American Protestantism at the time took a strongly negative view of the state of Oriental Christianity; the latter was considered degenerate, corrupt, and “Christless.”16 Accordingly, the missionaries’ task was to “restore the Oriental churches to their original purity and vitality.”17 Until a “spiritual renovation” of Eastern Christianity had been accomplished, it was argued, there could be no hope that Muslims would convert.18 Yet opinions differed as to how to bring about this “spiritual reconquest” of the “lost provinces of the Church.”19 While early missionaries sought friendly cooperation with the Oriental churches and their leaders and specifically avoided establishing a new church, this approach was later challenged by Rufus Anderson and other leaders of the American Board.20 Anderson defined the “leading object” of the Board’s missions as raising self-supporting, self-propagating, and self-governing churches with permanent congregations. The missionaries lost the struggle for control over the mission’s direction; in the future, success would be measured in terms of the number of converts won and of new churches established.21
Although the missionaries had struggled from the beginning to avoid a split with the Armenian Church, the Board’s new, more aggressive approach made a break inevitable. In 1846 the Armenian patriarch, who had for years been warning his congregations to avoid “fellowship with such heretics,” issued a bull of excommunication against all Evangelical Armenians. (“Evangelical” and “Protestant” were used interchangeably.) Because of the combined civil-ecclesiastical structure of the Armenian millet, this move essentially denationalized them. Ten days later, forty Armenians formally organized the Evangelical Armenian Church. In 1850, operating under pressure from Western powers, the sultan issued an edict officially confirming the Protestant community as a separate millet.22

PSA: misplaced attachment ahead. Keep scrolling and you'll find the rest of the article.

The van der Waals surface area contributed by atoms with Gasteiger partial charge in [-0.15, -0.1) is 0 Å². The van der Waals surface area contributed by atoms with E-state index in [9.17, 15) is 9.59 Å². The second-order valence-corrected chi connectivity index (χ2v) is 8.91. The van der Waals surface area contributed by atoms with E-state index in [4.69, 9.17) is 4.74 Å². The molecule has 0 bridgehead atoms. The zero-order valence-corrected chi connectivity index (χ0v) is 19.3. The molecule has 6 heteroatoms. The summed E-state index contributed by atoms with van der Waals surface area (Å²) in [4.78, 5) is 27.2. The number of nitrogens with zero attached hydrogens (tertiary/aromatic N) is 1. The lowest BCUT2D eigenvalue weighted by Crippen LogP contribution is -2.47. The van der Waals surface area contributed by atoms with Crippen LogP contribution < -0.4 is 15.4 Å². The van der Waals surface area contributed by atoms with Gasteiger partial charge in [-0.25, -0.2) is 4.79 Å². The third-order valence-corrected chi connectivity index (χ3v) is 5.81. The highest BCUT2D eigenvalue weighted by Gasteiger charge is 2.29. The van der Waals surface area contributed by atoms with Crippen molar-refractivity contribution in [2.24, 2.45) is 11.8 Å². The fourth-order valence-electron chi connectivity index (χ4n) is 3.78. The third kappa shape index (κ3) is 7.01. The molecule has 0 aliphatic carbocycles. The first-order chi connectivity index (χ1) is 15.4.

The 1850 edict (firman) increased the pace of Protestant expansion. By that date, around ten Protestant congregations had already been founded with a total of over two hundred members. One of these early churches—the first formed in the highlands of Asia Minor—was established at Aintab in 1848 with eight members. This location, with its large Armenian population (about ten thousand), was among the mission’s most fruitful fields. A permanent station was set up in 1849, and two decades later, membership had grown from eight to 350. The missionaries later referred to the work there as a “wonder.”23 With the geographical expansion of the Armenian mission largely completed by 1870, other developments began to claim the missionaries’ attention. Education remained an important aspect of the Protestants’ presence throughout the Middle East. In 1874 the Central Turkey College was founded at Aintab, the first of several Protestant colleges established in Asia Minor.24 Medical missionary work was also conducted in Turkey in the 1870s, initially on a small scale. A hospital was built in Aintab, which is still in use today (though under state ownership).25